Department of Energy grant may spur scientists to finally know the incredibly tiny mass of a neutrino
O’Donnell, who joined Virginia Tech in 2016, said scientists have only recently discovered that neutrinos coming from nuclear reactors, the Sun, and produced by cosmic rays impacting the atmosphere have a “tiny but non-zero mass.” This mass might be the so-called “Majorana” mass, a technical term for a neutrino that is its own antiparticle, O’Donnell said.
“One of the consequences if neutrinos have Majorana masses is a process called leptogenesis, which provides a mechanism to seed the matter-antimatter asymmetry we observe in the universe today,” O’Donnell said. “We enjoy the benefits of this still unexplained asymmetry every day as the excess matter makes up the visible universe we experience in our daily lives.”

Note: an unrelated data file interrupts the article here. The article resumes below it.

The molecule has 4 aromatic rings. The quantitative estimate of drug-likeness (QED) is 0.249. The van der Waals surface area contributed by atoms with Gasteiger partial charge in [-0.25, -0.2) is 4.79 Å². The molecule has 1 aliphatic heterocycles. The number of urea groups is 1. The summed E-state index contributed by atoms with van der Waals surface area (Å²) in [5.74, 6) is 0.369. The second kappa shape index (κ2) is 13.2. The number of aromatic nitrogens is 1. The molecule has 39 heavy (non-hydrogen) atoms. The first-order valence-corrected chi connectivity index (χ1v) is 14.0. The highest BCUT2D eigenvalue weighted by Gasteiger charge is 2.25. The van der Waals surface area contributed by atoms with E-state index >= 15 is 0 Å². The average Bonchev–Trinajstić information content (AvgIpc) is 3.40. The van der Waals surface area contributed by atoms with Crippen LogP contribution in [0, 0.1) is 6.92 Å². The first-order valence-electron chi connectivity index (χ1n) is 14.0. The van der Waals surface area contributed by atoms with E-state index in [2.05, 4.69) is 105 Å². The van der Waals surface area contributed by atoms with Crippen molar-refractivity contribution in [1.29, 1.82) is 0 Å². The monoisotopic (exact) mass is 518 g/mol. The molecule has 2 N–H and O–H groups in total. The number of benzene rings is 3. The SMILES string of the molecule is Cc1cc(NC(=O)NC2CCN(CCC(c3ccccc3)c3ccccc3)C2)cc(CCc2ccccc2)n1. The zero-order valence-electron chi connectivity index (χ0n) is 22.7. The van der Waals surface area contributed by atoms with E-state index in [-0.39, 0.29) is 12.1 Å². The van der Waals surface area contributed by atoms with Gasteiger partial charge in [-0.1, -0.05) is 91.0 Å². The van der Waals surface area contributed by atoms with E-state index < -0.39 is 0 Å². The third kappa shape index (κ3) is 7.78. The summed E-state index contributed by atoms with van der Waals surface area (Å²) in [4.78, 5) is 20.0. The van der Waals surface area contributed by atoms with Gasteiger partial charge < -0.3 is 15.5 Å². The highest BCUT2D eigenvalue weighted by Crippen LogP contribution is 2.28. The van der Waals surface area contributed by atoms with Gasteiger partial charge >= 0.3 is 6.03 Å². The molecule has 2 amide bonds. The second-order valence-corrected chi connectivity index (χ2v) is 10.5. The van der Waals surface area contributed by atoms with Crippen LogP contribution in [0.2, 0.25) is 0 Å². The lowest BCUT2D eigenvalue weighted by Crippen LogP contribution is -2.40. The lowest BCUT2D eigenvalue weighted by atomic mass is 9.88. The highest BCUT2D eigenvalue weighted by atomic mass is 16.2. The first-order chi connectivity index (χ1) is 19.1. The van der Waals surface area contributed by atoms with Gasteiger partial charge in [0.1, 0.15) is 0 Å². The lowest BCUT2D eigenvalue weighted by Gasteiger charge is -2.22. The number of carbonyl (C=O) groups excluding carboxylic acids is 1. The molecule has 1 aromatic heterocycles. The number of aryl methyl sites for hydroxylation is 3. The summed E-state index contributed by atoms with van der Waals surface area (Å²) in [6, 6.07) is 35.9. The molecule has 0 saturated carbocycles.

O’Donnell will carry out these measurements with collaborators at the Cryogenic Underground Observatory for Rare Events (CUORE) laboratory, part of the Gran Sasso National Laboratory in Assergi, Italy. (Thomas previously worked with the group whilst a post-doctorate researcher at the University of California Berkeley.)
O’Donnell added, “Neutrinoless double-beta decay is a low-energy nuclear decay that occurs if neutrinos are Majorana particles. The decay has a particularly robust signature which maybe be seen in high sensitivity experiments.”
At CUORE – the largest operating ultra-low-temperature bolometer array ever built, O’Donnell and collaborators will use an array of almost 1,000 cryogenic particle detectors cooled to within 0.01 Kelvin – that’s minus 449 degree Fahrenheit, darn cold -- of absolute zero temperature. In addition to the weight of mass, the team could discover if the half-life of a neutrino is 10^ years – that is 10 multiplies by 10, 26 times.